Susan Rubin Suleiman was born in Budapest and emigrated to the U.S. as a child with her parents. She is the C. Douglas Dillon Professor of the Civilization of France Emerita and Professor of Comparative Literature Emerita at Harvard University, where she joined the faculty in 1981.
Her books include Authoritarian Fictions: The Ideological Novel as a Literary Genre, (1983; appeared simultaneously in French); Subversive Intent: Gender, Politics, and the Avant-Garde (1990); Crises of Memory and the Second World War 2006; translated into French, Spanish and Portuguese), and The Némirovsky Question: The Life, Death, and Legacy of a Jewish Writer in 20th Century France (2016; French translation 2017).
Suleiman is also the author of two memoirs, Budapest Diary: In Search of the Motherbook (1996; French translation 1999), and Daughter of History: Traces of an Immigrant Girlhood (Stanford U.P., 2023). She has published over 100 articles in professional journals, as well as articles and reviews in the New York Times, the Boston Globe, Moment Magazine, and other publications.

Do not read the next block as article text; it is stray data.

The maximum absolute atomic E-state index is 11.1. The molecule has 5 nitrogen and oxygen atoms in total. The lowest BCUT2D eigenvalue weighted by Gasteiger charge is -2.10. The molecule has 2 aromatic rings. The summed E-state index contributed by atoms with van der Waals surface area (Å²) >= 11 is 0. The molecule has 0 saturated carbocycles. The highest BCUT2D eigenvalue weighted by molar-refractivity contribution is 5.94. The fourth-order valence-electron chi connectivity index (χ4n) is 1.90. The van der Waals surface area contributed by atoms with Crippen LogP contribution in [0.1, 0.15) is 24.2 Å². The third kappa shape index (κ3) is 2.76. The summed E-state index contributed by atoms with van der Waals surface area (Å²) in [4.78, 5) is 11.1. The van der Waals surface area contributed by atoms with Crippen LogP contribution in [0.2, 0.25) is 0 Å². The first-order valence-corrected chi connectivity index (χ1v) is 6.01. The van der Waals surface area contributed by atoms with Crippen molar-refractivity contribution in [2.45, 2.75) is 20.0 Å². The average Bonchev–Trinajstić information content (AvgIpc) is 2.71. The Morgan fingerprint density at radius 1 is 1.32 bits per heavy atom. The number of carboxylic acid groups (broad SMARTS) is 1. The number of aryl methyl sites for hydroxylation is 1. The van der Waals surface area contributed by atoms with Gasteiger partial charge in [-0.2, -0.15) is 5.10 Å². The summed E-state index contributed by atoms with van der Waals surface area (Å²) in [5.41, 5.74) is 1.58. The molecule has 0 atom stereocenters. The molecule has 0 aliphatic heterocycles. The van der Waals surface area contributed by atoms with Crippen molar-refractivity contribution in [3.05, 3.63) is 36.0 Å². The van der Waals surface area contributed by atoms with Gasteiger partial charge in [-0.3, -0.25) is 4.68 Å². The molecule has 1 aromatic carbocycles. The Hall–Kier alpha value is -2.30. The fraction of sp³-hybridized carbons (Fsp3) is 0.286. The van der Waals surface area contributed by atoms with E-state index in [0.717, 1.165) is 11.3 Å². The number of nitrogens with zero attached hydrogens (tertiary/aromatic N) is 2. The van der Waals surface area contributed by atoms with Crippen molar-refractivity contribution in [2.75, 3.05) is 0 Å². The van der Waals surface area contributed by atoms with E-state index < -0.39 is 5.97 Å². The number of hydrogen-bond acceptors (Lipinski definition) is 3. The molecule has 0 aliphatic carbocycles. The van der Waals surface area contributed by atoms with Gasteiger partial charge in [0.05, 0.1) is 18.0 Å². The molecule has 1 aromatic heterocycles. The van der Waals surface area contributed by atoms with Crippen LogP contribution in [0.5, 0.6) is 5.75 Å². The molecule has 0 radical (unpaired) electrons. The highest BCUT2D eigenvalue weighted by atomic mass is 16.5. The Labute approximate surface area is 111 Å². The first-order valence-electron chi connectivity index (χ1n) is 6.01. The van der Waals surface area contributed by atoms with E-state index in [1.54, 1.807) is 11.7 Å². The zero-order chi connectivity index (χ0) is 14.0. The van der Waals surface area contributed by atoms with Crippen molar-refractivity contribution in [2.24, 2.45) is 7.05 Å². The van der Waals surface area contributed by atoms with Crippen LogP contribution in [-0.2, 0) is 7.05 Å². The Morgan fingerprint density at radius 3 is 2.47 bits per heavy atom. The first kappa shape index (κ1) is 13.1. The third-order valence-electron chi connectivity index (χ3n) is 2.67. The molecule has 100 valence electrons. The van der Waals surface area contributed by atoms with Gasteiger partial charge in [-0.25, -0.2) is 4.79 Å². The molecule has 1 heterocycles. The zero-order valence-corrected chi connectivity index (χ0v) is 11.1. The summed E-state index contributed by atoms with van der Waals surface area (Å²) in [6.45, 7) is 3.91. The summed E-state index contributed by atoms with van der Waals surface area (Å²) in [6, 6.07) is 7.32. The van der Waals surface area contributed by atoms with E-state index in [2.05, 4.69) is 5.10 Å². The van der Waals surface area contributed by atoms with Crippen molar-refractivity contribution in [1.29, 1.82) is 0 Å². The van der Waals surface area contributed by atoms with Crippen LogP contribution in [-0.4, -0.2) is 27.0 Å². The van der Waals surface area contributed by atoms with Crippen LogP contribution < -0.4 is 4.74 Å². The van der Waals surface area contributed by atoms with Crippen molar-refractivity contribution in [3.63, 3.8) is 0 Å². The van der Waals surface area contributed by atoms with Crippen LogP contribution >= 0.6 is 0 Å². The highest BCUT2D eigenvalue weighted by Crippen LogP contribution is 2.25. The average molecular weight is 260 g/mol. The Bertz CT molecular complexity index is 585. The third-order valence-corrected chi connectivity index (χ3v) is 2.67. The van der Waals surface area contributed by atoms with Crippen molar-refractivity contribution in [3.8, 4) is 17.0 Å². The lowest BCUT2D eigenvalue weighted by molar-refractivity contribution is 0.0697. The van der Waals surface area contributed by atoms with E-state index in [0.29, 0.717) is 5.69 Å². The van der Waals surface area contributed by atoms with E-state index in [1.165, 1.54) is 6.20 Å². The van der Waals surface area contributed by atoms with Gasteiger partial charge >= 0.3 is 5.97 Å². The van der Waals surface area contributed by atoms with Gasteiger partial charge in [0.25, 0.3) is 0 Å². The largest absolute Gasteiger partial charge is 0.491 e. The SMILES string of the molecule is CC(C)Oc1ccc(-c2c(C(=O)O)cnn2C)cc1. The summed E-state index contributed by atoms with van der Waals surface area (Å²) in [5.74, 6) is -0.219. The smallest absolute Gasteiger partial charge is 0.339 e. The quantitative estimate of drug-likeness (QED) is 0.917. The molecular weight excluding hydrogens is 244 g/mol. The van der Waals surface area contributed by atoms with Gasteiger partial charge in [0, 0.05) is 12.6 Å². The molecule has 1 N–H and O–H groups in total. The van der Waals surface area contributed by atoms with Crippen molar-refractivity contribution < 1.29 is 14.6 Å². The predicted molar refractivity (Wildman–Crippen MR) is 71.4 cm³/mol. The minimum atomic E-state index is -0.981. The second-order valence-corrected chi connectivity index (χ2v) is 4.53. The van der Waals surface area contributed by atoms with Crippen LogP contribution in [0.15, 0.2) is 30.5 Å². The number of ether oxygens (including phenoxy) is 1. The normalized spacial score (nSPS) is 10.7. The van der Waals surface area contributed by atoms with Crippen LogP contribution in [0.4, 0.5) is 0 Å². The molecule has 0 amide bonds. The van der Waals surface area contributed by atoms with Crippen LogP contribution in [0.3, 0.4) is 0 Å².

She has won many honors, including fellowships from the Guggenheim Foundation, the Rockefeller Foundation, the Radcliffe Institute, the U.S. Holocaust Memorial Museum, and the Central European University. In 1990, she received the Radcliffe Medal for Distinguished Achievement, and in 1992 she was decorated by the French Government as an Officer of the Order of Academic Palms (Palmes Académiques). In April 2018, she was awarded France’s highest honor, the Légion d’Honneur. She lives in Chevy Chase, Maryland.